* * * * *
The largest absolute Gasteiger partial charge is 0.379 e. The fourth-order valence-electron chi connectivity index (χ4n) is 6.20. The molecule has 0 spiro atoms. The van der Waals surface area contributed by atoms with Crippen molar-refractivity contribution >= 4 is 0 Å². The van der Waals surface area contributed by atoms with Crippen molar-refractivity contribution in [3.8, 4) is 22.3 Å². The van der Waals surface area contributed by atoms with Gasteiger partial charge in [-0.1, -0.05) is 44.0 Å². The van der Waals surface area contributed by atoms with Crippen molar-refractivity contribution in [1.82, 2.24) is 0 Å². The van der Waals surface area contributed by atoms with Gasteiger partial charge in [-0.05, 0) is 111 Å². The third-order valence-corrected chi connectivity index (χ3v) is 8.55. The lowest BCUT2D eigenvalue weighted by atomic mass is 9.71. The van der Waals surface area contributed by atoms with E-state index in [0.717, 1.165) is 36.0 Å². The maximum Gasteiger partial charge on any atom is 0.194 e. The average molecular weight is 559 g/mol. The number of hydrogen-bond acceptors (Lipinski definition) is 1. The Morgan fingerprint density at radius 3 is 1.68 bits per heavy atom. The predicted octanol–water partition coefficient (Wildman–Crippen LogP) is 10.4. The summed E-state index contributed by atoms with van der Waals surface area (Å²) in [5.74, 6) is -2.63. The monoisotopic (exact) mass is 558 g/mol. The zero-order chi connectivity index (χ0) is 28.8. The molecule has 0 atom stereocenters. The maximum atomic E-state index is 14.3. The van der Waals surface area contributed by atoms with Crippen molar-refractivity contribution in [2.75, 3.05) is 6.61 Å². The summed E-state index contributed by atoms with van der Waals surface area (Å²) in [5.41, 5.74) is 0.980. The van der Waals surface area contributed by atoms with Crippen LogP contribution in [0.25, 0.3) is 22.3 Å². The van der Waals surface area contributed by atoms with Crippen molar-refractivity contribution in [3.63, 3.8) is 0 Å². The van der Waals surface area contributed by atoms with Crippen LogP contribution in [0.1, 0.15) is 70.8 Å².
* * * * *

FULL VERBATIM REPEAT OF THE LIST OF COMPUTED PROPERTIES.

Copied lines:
The largest absolute Gasteiger partial charge is 0.379 e. The fourth-order valence-electron chi connectivity index (χ4n) is 6.20. The molecule has 0 spiro atoms. The van der Waals surface area contributed by atoms with Crippen molar-refractivity contribution >= 4 is 0 Å². The van der Waals surface area contributed by atoms with Crippen molar-refractivity contribution in [3.8, 4) is 22.3 Å². The van der Waals surface area contributed by atoms with Gasteiger partial charge in [-0.1, -0.05) is 44.0 Å². The van der Waals surface area contributed by atoms with Crippen molar-refractivity contribution in [1.82, 2.24) is 0 Å². The van der Waals surface area contributed by atoms with Gasteiger partial charge in [-0.05, 0) is 111 Å². The third-order valence-corrected chi connectivity index (χ3v) is 8.55. The lowest BCUT2D eigenvalue weighted by atomic mass is 9.71. The van der Waals surface area contributed by atoms with E-state index in [0.717, 1.165) is 36.0 Å². The maximum Gasteiger partial charge on any atom is 0.194 e. The average molecular weight is 559 g/mol. The number of hydrogen-bond acceptors (Lipinski definition) is 1. The Morgan fingerprint density at radius 3 is 1.68 bits per heavy atom. The predicted octanol–water partition coefficient (Wildman–Crippen LogP) is 10.4. The summed E-state index contributed by atoms with van der Waals surface area (Å²) in [5.74, 6) is -2.63. The monoisotopic (exact) mass is 558 g/mol. The zero-order chi connectivity index (χ0) is 28.8. The molecule has 0 atom stereocenters. The maximum atomic E-state index is 14.3. The van der Waals surface area contributed by atoms with Crippen molar-refractivity contribution in [2.75, 3.05) is 6.61 Å². The summed E-state index contributed by atoms with van der Waals surface area (Å²) in [5.41, 5.74) is 0.980. The van der Waals surface area contributed by atoms with Crippen LogP contribution in [0.25, 0.3) is 22.3 Å². The van der Waals surface area contributed by atoms with Crippen molar-refractivity contribution in [3.63, 3.8) is 0 Å². The van der Waals surface area contributed by atoms with Crippen LogP contribution in [0.1, 0.15) is 70.8 Å².